In the 3rd photo I illustrated how the respot deck works in relation to supporting the pin on spotting (looking down through the chute hole without any of the chute brackets on it as of yet (I posted the rendering version of this earlier for Phil).

                        The last photo shows the spotting deck on, sans chute brackets.

                        And finally for a small video. I set the program to loop ball 1 and ball 2 cycles on the respot deck. Pretty straight forward but it seems to be working well:



                        I'll post another video once the spotting deck is fully mounted and motorized as well. After that, the next steps are getting everything finalized for mounting and starting to build the actual framework of the entire machine and basically get the entire table motorized vertically and cycling as I would like.

                        Starting to get a little more exciting.
                        Attached Files
                        - Shaun R.
                        - Web Developer / Programmer

                        Comment


                        • Oh I don't know, how shall I say this .... that is CRAZY COOL. Really nice work. You have the foundation. Now it's just building on this. Hopefully you won't run into any surprises that force you to refactor what you have. You've done enough of that !!! Good work. I was reading the claims for my patent and I think what I have designed is covered, but I want to make sure.

                          Comment


                          • Have you tried holding pins with the respot deck motor in the spot position? Mine needed braking in order to have enough resistance to stay in place when all the pins drop into place prior to spotting. Just an FYI. I'm not familiar with servos, so I don't know what their ability to maintain position is in a circumstance like I described.

                            Comment


                            • I've had the motor holding 6 pins at once (as I only had 6 finished cells at the time. Steppers are pretty solid at braking when powered up but once power is removed there is no resistance at all unlike a brushed DC or the like.

                              Due to the size of the table, even if it were to not have enough resistance over time, I have another design that uses a sort of anti-rollback mechanism on the gear rack that I can implement which would take any of the force off the motor itself.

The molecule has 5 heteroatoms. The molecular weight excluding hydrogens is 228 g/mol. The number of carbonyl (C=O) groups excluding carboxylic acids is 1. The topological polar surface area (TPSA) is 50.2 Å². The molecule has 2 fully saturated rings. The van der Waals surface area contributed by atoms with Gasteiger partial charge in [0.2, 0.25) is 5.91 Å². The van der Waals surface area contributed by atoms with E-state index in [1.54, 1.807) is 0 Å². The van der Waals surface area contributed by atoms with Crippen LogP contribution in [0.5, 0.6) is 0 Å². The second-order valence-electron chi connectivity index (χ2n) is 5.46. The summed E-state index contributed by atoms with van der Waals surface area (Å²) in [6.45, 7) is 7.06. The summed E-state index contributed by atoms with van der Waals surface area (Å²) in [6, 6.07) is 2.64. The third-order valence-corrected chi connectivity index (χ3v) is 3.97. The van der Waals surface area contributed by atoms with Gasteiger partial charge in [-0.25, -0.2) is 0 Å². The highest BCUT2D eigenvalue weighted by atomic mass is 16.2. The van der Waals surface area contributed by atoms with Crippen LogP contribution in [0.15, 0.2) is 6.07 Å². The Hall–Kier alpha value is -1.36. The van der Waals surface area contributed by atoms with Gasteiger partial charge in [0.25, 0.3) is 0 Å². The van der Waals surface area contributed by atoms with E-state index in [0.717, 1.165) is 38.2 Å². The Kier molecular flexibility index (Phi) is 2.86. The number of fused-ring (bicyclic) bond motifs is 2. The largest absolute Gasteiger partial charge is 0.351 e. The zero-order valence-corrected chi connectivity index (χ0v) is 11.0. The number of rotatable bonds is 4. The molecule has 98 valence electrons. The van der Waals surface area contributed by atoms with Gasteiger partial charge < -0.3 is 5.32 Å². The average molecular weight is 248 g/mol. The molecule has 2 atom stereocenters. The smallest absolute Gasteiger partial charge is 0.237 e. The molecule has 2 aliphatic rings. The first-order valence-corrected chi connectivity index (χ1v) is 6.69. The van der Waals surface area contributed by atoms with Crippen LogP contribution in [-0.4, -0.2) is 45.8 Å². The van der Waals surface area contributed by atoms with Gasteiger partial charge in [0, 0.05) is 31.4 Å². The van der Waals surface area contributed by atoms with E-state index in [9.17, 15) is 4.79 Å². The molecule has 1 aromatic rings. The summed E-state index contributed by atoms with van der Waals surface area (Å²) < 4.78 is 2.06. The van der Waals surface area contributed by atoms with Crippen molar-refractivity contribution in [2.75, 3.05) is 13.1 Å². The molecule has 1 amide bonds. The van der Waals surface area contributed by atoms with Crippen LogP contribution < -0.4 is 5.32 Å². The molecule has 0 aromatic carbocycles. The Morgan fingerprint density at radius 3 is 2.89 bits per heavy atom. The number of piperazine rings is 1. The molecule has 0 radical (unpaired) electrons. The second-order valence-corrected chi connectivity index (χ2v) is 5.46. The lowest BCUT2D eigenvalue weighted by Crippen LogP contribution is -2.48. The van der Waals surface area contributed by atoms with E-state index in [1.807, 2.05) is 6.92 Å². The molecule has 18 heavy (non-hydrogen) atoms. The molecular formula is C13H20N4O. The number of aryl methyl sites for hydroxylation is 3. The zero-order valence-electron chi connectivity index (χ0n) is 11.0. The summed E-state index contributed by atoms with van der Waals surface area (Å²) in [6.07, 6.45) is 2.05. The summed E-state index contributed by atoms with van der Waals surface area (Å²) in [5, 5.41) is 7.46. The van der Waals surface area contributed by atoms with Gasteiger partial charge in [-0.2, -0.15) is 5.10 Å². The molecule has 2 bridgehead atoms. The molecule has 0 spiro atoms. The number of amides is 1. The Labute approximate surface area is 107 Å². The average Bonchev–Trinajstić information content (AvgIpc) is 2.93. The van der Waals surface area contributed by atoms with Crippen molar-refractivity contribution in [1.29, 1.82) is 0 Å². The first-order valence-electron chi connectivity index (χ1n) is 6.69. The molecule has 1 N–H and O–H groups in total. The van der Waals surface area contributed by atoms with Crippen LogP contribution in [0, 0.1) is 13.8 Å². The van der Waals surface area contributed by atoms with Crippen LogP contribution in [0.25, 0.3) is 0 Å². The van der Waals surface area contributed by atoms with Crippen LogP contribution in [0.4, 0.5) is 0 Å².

I'm hoping to be able to have everything working in sync with each other friday where I can see how much everything plays off each other when moving 10 pins into spotting.
                              - Shaun R.
                              - Web Developer / Programmer

                              Comment


                              • Just a quick update. I realized after getting the spotting deck on and motors running that I had a decent spacing issue that was causing an interlock of the respot and spotting decks. Easily correctable by spacing the spotting deck up with an extra nut, but this requires me to reprint my motor bracket cell (another almost 7 hours of printing needed) so I haven't been able to test everything in sync with each other.

                                However, because I have the lower chute brackets on now, the respot deck motor does have enough braking power to hold all 10 pins while dropping from their seat into the actual chute hole for spotting, so that's a relief.

                                I should be able to get a good move on the table framing this week so that I can actually test the table while mounted and not just sitting on a table or being manually held up by hand or by boxes.

                                After doing some designing, for majority of the control / PLC, I plan on using two camshaft controls with limit switches to operate the ball one and ball two cycles. While this can cause possible interlock issues, I feel like this is the best way to control the entire machine using an arduino with the steppers and "dumb" motors via relays. I could use various position limit switches for detection and triggering too. With that method though I would probably need to upgrade to a larger Arduino as the Uno I have now only has 13 digital pins to work with and with my 6-switch relay and each stepper motor I am currently using (2 pins each), I am already at 10 pins used. We'll see...
                                - Shaun R.
                                - Web Developer / Programmer

                                Comment